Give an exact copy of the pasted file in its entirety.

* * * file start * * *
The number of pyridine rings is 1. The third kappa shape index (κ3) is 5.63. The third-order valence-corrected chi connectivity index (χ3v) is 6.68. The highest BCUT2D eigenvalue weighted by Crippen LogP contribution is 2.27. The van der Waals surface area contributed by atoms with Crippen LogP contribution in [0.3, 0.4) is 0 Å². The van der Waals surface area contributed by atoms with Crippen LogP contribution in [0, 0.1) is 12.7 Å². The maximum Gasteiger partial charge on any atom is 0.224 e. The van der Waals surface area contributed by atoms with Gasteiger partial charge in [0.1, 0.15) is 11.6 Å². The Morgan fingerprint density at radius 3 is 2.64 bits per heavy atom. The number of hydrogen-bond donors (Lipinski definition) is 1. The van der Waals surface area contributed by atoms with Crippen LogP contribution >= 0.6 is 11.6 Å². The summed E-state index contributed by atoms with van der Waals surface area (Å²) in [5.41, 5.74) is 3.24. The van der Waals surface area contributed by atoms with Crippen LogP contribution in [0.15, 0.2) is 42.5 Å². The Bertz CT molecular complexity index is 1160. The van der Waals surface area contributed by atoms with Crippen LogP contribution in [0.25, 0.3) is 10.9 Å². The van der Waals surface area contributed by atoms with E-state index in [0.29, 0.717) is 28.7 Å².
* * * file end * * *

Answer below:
The number of pyridine rings is 1. The third kappa shape index (κ3) is 5.63. The third-order valence-corrected chi connectivity index (χ3v) is 6.68. The highest BCUT2D eigenvalue weighted by Crippen LogP contribution is 2.27. The van der Waals surface area contributed by atoms with Crippen LogP contribution in [0.3, 0.4) is 0 Å². The van der Waals surface area contributed by atoms with Crippen LogP contribution in [0, 0.1) is 12.7 Å². The maximum Gasteiger partial charge on any atom is 0.224 e. The van der Waals surface area contributed by atoms with Gasteiger partial charge in [0.1, 0.15) is 11.6 Å². The Morgan fingerprint density at radius 3 is 2.64 bits per heavy atom. The number of hydrogen-bond donors (Lipinski definition) is 1. The van der Waals surface area contributed by atoms with Crippen LogP contribution >= 0.6 is 11.6 Å². The summed E-state index contributed by atoms with van der Waals surface area (Å²) in [5.41, 5.74) is 3.24. The van der Waals surface area contributed by atoms with Crippen LogP contribution in [0.15, 0.2) is 42.5 Å². The Bertz CT molecular complexity index is 1160. The van der Waals surface area contributed by atoms with Crippen LogP contribution in [0.25, 0.3) is 10.9 Å². The van der Waals surface area contributed by atoms with E-state index in [0.29, 0.717) is 28.7 Å².